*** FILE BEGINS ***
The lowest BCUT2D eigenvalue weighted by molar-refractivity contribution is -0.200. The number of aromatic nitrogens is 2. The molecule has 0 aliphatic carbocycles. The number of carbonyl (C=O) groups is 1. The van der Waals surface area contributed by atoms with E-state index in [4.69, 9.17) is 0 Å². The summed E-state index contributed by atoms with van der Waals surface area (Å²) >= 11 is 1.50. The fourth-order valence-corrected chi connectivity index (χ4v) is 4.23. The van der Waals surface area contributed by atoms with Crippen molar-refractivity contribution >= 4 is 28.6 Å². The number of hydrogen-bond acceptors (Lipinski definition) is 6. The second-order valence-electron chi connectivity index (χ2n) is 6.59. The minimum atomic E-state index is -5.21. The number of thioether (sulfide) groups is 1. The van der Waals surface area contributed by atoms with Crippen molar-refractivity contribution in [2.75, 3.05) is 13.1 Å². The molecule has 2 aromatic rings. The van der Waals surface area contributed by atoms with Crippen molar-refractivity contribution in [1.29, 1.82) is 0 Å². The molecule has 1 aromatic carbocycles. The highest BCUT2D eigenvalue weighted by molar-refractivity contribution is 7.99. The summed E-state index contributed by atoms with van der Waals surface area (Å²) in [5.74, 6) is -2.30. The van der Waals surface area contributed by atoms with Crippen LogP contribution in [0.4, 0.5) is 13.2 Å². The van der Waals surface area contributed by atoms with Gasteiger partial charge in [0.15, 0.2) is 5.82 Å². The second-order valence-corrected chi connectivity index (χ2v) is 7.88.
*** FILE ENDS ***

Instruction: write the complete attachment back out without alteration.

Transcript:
The lowest BCUT2D eigenvalue weighted by molar-refractivity contribution is -0.200. The number of aromatic nitrogens is 2. The molecule has 0 aliphatic carbocycles. The number of carbonyl (C=O) groups is 1. The van der Waals surface area contributed by atoms with E-state index in [4.69, 9.17) is 0 Å². The summed E-state index contributed by atoms with van der Waals surface area (Å²) >= 11 is 1.50. The fourth-order valence-corrected chi connectivity index (χ4v) is 4.23. The van der Waals surface area contributed by atoms with Crippen molar-refractivity contribution >= 4 is 28.6 Å². The number of hydrogen-bond acceptors (Lipinski definition) is 6. The second-order valence-electron chi connectivity index (χ2n) is 6.59. The minimum atomic E-state index is -5.21. The number of thioether (sulfide) groups is 1. The van der Waals surface area contributed by atoms with Crippen molar-refractivity contribution in [2.75, 3.05) is 13.1 Å². The molecule has 2 aromatic rings. The van der Waals surface area contributed by atoms with Crippen molar-refractivity contribution in [1.29, 1.82) is 0 Å². The molecule has 1 aromatic carbocycles. The highest BCUT2D eigenvalue weighted by molar-refractivity contribution is 7.99. The summed E-state index contributed by atoms with van der Waals surface area (Å²) in [5.74, 6) is -2.30. The van der Waals surface area contributed by atoms with Crippen LogP contribution in [0.4, 0.5) is 13.2 Å². The van der Waals surface area contributed by atoms with Gasteiger partial charge in [0.15, 0.2) is 5.82 Å². The second-order valence-corrected chi connectivity index (χ2v) is 7.88.